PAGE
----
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An infection was spreading in Pittsburgh. It all began with Vernon Law, who did not allow a walk and won twice. Similar success spread to Harvey Haddix, who pitched his first complete game since last August. Also affected were Roberto Clemente (.407 BA for the week), Dick Groat (.414) and Smoky Burgess (.526). Coupled with good relief pitching, these performances gave the Pirates seven straight wins. Relievers Jack Lamabe, ElRoy Face and Diomedes Olivo were superb. Their combined ERA for 46 appearances this year was 1.48, and Manager Danny Murtaugh was so happy that even his chewing tobacco tasted better. Birdie Tebbetts, the Milwaukee manager, was ready to chew nails and spit carpet tacks. Then his Braves won five of eight and things looked brighter. Bob Shaw, who can do 10 one-hand push-ups, showed he could pitch as well. He beat the Cardinals twice. Houston played as if determined to lose all its remaining games. Thirteen errors led to 14 unearned runs. Bright spots: Carl Warwick hit .417 and Dave Giusti gave up just three hits in a nine-inning relief job. "I feel as though I'm sitting on top of the world," Giusti said after his first major league win. New York fans seemed to thrive on adversity, showing up in vast numbers to see the Mets lose eight times last week and 14 in a row. Gil Hodges hit three homers, then had to rest because of a freak spring training injury. "I hurt my left knee falling asleep on a bus," Hodges explained. It seemed as though the Philadelphia Phillies had fallen asleep right on the field. They had lost 17 of 20 before Art Mahaffey beat the Giants 2-1 and 22-year-old Dennis Bennett shut out the Dodgers. Manager Gene Mauch was not ashamed to take a few losses lying down—in a hospital. Chicago players might as wel1 have been hospitalized, except for Ernie Banks, who wore two-pound weights on his wrists during batting practice and hit three home runs in one game. St. Louis batters seemed to have the weights attached to their bats. They hit only .237, had no homers and just four doubles and one triple. Pitching, supposedly the team's forte, was spotty. Larry Jackson had completed only two of 10 starts since opening day; Ray Sadecki's 6.53 ERA was the worst in the NL; and Ernie Broglio had not finished any of his seven starts. About the only one to come through in the clutch was Red Schoendienst, who won a pregame cow-milking contest. For Los Angeles everything came up milk and honey and wins, 13 of them in succession, to tie the longest Dodger streak ever. Only once in some 1,570 major league at bats had Maury Wills hit a homer, but last week he got two in one game. He hit one left-handed, the other right-handed. For good measure, the second place Dodgers beat Spokane 10-4 in an exhibition game. Cincinnati's Frank Robinson (nine RBIs, .467 BA) and Marty Keough (.500), who filled in for the injured Vada Pinson, hit as though they were facing Triple-A pitchers, too. Robinson had a .365 BA for the month of May. This hitting, plus continued fine pitching by Joey Jay, Bob Purkey and even Johnny Klippstein, gave the Reds six wins in seven tries. Despite the Reds' 17 wins in their past 21 games, San Francisco stayed in first place, mainly because of winning three doubleheaders.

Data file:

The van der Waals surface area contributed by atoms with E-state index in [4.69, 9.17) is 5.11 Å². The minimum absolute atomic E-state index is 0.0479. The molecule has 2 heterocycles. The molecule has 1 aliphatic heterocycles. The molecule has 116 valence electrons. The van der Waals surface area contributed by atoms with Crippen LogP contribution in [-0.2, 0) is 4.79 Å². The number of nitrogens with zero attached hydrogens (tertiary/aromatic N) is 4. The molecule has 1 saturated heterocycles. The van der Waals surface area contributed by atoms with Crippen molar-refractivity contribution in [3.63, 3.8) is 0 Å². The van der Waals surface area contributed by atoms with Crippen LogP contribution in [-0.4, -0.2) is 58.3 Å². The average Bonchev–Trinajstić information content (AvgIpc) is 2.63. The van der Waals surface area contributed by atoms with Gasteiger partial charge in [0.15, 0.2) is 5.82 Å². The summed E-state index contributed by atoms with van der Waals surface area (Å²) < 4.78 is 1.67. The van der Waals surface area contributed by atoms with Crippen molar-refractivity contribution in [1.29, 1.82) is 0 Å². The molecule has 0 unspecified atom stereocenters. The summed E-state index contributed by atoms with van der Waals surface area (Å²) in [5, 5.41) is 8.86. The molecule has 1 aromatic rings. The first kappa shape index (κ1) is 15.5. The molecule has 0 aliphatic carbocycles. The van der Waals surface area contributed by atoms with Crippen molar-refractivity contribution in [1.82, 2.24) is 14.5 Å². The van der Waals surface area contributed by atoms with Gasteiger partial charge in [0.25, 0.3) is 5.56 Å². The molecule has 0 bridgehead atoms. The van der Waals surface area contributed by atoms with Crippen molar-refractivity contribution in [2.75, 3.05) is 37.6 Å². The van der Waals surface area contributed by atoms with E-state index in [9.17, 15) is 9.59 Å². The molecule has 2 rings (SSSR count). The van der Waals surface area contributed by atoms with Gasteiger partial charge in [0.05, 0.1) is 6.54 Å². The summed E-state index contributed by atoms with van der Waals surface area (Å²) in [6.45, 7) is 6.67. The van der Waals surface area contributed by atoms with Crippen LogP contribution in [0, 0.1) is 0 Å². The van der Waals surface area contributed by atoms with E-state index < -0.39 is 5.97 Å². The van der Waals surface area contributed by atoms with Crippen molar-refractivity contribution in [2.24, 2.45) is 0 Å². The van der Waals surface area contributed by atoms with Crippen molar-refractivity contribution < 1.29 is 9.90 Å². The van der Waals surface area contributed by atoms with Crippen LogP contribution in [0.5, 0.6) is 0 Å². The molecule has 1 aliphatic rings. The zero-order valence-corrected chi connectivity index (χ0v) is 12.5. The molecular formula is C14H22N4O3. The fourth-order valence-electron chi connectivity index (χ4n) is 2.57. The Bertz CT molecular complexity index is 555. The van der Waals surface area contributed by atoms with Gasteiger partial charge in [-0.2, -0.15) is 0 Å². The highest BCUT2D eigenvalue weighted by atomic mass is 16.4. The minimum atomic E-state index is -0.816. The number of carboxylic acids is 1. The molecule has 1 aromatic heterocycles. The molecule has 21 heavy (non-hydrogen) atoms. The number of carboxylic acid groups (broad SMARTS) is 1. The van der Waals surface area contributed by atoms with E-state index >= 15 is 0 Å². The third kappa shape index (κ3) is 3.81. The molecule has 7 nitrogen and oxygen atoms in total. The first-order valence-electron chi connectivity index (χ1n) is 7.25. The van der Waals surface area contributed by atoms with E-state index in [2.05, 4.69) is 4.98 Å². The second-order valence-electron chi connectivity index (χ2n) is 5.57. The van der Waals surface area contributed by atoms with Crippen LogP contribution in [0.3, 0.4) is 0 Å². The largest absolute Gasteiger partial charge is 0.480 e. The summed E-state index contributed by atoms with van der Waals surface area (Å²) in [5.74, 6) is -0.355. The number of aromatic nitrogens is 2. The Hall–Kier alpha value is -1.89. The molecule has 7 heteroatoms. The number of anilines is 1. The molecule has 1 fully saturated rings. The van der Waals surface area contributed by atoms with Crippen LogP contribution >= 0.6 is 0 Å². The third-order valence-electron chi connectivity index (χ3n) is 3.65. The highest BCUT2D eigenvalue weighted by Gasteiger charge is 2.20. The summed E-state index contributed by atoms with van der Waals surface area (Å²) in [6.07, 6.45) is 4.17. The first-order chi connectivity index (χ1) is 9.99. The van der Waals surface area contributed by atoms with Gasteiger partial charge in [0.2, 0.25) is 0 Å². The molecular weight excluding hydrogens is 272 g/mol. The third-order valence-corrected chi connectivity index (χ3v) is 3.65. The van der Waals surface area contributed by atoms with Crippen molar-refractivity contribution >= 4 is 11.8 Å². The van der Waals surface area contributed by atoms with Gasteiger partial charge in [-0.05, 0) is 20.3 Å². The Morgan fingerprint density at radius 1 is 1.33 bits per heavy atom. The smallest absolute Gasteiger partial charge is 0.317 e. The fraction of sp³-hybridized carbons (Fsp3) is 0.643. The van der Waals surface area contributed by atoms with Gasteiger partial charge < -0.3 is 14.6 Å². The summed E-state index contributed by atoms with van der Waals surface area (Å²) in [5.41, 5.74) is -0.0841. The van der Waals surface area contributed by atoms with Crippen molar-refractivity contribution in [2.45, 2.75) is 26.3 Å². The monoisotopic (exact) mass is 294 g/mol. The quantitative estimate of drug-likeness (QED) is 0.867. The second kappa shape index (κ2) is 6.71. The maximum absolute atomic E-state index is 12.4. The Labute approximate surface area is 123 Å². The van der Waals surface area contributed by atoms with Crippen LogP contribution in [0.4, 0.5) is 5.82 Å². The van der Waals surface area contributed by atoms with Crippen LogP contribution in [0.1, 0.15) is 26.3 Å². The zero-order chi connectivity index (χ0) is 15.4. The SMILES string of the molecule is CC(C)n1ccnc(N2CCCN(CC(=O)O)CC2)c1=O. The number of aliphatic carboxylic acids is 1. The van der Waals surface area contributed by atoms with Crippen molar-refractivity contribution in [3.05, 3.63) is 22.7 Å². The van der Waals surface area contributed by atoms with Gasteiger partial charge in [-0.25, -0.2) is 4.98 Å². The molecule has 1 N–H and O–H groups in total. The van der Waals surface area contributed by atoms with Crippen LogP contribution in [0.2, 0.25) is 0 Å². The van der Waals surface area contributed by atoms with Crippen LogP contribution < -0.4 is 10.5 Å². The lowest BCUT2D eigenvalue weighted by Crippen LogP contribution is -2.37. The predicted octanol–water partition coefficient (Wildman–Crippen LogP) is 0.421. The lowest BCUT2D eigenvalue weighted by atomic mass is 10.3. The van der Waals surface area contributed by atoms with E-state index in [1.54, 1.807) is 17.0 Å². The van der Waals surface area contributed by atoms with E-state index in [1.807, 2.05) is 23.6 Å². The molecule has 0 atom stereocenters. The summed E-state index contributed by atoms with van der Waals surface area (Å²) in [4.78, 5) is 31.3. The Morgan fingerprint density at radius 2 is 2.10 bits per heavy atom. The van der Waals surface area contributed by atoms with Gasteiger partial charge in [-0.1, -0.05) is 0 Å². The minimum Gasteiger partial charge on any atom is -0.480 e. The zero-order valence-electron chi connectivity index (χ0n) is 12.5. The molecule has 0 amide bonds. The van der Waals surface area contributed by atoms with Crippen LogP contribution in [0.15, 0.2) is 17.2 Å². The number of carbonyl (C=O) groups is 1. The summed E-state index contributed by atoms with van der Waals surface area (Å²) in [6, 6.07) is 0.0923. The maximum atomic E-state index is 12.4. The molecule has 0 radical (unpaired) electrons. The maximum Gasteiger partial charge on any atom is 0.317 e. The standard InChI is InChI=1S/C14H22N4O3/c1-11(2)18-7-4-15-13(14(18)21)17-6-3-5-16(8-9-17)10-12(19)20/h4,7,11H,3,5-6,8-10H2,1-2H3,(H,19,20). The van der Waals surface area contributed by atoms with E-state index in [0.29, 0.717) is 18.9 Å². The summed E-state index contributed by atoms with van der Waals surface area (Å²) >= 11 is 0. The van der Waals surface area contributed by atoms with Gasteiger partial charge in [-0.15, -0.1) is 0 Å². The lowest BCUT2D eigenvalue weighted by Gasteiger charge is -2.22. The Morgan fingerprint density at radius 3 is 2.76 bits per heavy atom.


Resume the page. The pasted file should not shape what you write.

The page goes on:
"We still need more punch in the outfield," said Baltimore President Lee MacPhail. Instead of more punch in the outfield (Russ Snyder hit .375, the other outfielders batted .195), Jerry Adair suffered a shoulder dislocation and Boog Powell sustained a deep thigh bruise. Brooks Robinson broke two teeth and loosened a third when his bat struck the metal frame of the batting cage, then glanced off and hit him in the face. Chicago had its woes, too, but still climbed to fifth. Juan Pizarro, unable to complete eight starts in a row, was due for an extended rest, said Manager Al Lopez. But after two days off, Pizarro pitched—and went the distance. Early Wynn was awakened by the clanging of pneumatic drills in the street beneath him and by renovation work in the hotel room above him. "You'll understand if I'm a little ornery," Wynn said as he arrived at the park. He sat in the clubhouse and ate pizza pie after shutting out the league-leading Indians on three hits. Cleveland Manager Mel McGaha cut down on his food consumption so he could trim off 10 pounds. His hitters cut down also—on home runs. Thus, the Indians had to rely on good pitching by Jim Perry (two wins) and Pedro Ramos (three-hit shutout). Jerry Kindall began taking guitar lessons. New York Manager Ralph Houk complained of too many banjo hitters. (The Yankees hit .249 last week.) "I nearly put the names in a hat and drew them out to make a batting order," Houk said. Said Los Angeles Manager Bill Rigney, "With our pitching staff it's pretty much a juggling contest." While Rigney juggled, Lee Thomas, Leon Wagner and Billy Moran each drove in seven runs, Ken McBride pitched a four-hitter and the Angels took five of eight. Detroit was intent merely upon playing baseball. The Tigers hit 15 homers and won six of nine. Jim Bunning was not accused by the Orioles of cutting any more baseballs with his belt buckle, but he was even more razor sharp than before and beat them with a three-hitter. Washington's Danny O'Connell credited sharper vision (he finally submitted to wearing glasses) for his .386 hitting surge. The Senators somehow gave up four runs in one inning, although only one ball was hit out of the infield. Boston hitters often did not get the ball beyond the infield, but they did not play the Senators, so they lost five times. Earl Wilson, who came within one phone call of being traded not long ago, won two games. John Wyatt (3-3), Jerry Walker (6-2) and Dave Wickersham (6-1) proved a formidable group of starters for Kansas City. All three won, and the Athletics were 5-3 despite the absence of even one home run. Minnesota players hit a few, but the pitchers had to struggle to split eight games.



SURPRISE HITTERS were Dave Nicholson of Orioles, who hit three 400-foot homers, and Don Zimmer, a .352 hitter since trade to Reds.